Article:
5 Tips To Help Parents Encourage An Entrepreneurial Spirit In Their Girls

My parents used to tell me, “It doesn’t matter what you wanna be. Even if it’s a garbage truck driver, be the best garage truck driver you can be.”

Did this mean they wanted me to be a garbage truck driver? No. But even as a young girl, I understood that they were meant for me to follow my dreams and work hard to make them real. If I did that, they would be proud of me. What I didn’t realize at the time was that my entire life, with little statements like that, they were grooming me to have the mental freedom to do anything I wanted. And those little things are what I want to share with parents of young girls. 

Over the years, people have repeatedly asked me how I got to be “the way that I am”. They used words that came up were usually — confident, ambitious, strong, independent. And my answer is always the same. I don’t know exactly what it was, but I know my parents did it. However, getting that question so often and giving the same answer prompted me to take some time and really think about what they did to raise me to be a leader.

So here are 5 tips, inspired by my parents, for other parents who want to inspire their girls to have the can do attitude, limitless imagination, and bold intentions of an entrepreneur.

1. Compliment her on more than her beauty. 

Gone is the time for passively telling little how cute they are. As parents, you are the first person to show your girls where their value comes. So take every opportunity to tell them that they’re valuable in more ways than one.

Those moments where my parents told me how strong I was lifting a box as big as me (even though it was empty) or how brave I was for speaking in front of an audience, laid the foundation for my self-worth. I don’t know if they knew they were doing it because I certainly didn’t realize that’s what they were doing until much later. But they would tell me how smart I was, they paid attention to my work ethic, and commend me for it. So everyday, I constantly received reinforcement of the idea that my appearance did not define who I was. And that’s what we need for every young girl.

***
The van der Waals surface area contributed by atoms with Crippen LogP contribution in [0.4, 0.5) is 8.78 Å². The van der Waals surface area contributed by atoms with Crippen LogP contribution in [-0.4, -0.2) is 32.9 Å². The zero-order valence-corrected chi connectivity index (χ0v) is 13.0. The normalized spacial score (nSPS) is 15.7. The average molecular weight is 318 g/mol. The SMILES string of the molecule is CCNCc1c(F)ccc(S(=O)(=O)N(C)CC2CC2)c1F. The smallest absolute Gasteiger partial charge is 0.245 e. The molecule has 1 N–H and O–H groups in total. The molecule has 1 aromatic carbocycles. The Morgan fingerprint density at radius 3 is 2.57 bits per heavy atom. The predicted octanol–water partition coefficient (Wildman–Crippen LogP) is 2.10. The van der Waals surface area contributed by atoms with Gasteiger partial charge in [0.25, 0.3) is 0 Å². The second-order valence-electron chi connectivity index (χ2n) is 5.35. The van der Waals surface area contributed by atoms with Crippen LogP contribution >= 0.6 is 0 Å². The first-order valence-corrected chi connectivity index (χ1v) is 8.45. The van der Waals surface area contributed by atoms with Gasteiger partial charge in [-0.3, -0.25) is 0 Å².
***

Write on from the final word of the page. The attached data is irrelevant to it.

Take the time to notice how she’s special, what she’s good at, how she’s gone above and beyond. The thoughtful compliments as girl, those will stick with her and serve as a daily reminder of her value. So much so, that she’ll become a woman who won’t need validation to know what she’s capable of.

2. Empower her to make her own decisions, even in the smallest way, and say it.  

When you were 6 or 7, you weren’t knowledgeable enough to decide that you never wanted to eat broccoli or what time you had to get up for school. But there were a few areas of life where it made sense for you speak for yourself and my parents always took advantage of those moments to let me do that. 

In restaurants my mom would ask, “what do you want to drink: apple juice, orange juice, milk or water?” And I’d almost always say apple juice. Then the waiter would arrive and ask my mom what I wanted to drink, she’d turn to me and say “tell him what you want to drink”. Even in the doctor’s office, we’d be waiting for the doctor to arrive and my mom would say “the doctor is going to ask you what’s wrong. What are you gonna say?”. I’d tell her and then she’d say “okay, good job. So when the doctor comes in, you can tell her”. 

These little moments were my mom empowering me to realize that even though I was young and I might need help, I was allowed to talk and I should. Whether your daughter is 6 or 10 or 16 years old, there will be opportunities for you to give her the reigns and empower her to speak for herself. Take those opportunities. Encourage to use her voice, and when it’s time for her to employ it on her own, it’ll be second nature. 

3. Give her room to explore, get dirty, fall and get back up.  

I can’t count the number of times I’ve seen parents and caregivers obsess over a little girl falling or getting dirty but not bat an eyelash when a little boy is rolling around in the mud after he jumped off the jungle gym. 

I started learning when I was five that it’s okay to fall as long as you get back up, then after 15 more years of training, you can be ready to take on the world. This one was a little bit harder for my mom, but my dad had it covered. 

My memory starts with the classic “teach my daughter how to ride a bike” story. My mom could barely watch because she was thinking the worst, but my dad just looked at me and said “once, I let go just keep pedaling. You’ll be fine”. I fell, like all kids do, and he just said “alright, got the first one out of the way. Let’s try again.” 

Fast forward to a new obstacle, AP European history. The material wasn’t hard, I was just inexplicably bored and I really struggled with forcing myself to buckle down and study. Well my first test grade reflected my poor dedication to the subject and the tears came when I explained why I had door poorly. My dad was way more calm than I had imagined, and all he really said that I wasn’t getting good grades for anyone else but me and that all I could do was my best. If what I gave wasn’t my best then I just had to figure out how to change it because there was no sense in “crying over spilled milk”. His trust in me was enough to help me make a change because I realized the change wasn’t for approval or praise, it was for me.